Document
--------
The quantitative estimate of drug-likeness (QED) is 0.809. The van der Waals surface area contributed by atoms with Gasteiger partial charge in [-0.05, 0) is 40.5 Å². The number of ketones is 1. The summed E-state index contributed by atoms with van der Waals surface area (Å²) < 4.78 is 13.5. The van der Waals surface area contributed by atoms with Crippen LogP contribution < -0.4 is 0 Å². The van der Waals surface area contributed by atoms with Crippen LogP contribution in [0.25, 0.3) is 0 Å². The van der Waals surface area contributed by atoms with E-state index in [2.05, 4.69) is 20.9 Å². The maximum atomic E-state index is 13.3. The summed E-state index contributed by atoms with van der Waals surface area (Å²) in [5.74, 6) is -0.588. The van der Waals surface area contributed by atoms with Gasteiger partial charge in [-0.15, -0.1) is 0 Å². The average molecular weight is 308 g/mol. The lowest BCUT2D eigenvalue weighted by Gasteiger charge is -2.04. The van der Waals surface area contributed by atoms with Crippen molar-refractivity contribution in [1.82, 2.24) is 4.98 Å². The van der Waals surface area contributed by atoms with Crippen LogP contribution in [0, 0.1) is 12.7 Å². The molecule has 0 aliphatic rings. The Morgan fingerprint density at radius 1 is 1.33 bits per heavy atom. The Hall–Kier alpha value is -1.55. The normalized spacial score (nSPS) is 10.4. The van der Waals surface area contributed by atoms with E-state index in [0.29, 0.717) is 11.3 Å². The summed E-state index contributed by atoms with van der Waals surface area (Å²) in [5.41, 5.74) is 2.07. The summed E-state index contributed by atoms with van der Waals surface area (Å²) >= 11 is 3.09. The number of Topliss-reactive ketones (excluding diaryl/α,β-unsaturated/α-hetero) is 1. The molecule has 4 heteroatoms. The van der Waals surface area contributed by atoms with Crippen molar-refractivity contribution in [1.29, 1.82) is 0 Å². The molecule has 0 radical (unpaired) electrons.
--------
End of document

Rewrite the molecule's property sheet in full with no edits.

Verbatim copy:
The quantitative estimate of drug-likeness (QED) is 0.809. The van der Waals surface area contributed by atoms with Gasteiger partial charge in [-0.05, 0) is 40.5 Å². The number of ketones is 1. The summed E-state index contributed by atoms with van der Waals surface area (Å²) < 4.78 is 13.5. The van der Waals surface area contributed by atoms with Crippen LogP contribution < -0.4 is 0 Å². The van der Waals surface area contributed by atoms with Crippen LogP contribution in [0.25, 0.3) is 0 Å². The van der Waals surface area contributed by atoms with E-state index in [2.05, 4.69) is 20.9 Å². The maximum atomic E-state index is 13.3. The summed E-state index contributed by atoms with van der Waals surface area (Å²) in [5.74, 6) is -0.588. The van der Waals surface area contributed by atoms with Gasteiger partial charge in [-0.15, -0.1) is 0 Å². The average molecular weight is 308 g/mol. The lowest BCUT2D eigenvalue weighted by Gasteiger charge is -2.04. The van der Waals surface area contributed by atoms with Crippen molar-refractivity contribution in [1.82, 2.24) is 4.98 Å². The van der Waals surface area contributed by atoms with Crippen LogP contribution in [0, 0.1) is 12.7 Å². The molecule has 0 aliphatic rings. The Morgan fingerprint density at radius 1 is 1.33 bits per heavy atom. The Hall–Kier alpha value is -1.55. The normalized spacial score (nSPS) is 10.4. The van der Waals surface area contributed by atoms with E-state index in [0.29, 0.717) is 11.3 Å². The summed E-state index contributed by atoms with van der Waals surface area (Å²) in [5.41, 5.74) is 2.07. The summed E-state index contributed by atoms with van der Waals surface area (Å²) >= 11 is 3.09. The number of Topliss-reactive ketones (excluding diaryl/α,β-unsaturated/α-hetero) is 1. The molecule has 4 heteroatoms. The van der Waals surface area contributed by atoms with Crippen molar-refractivity contribution in [1.29, 1.82) is 0 Å². The molecule has 0 radical (unpaired) electrons.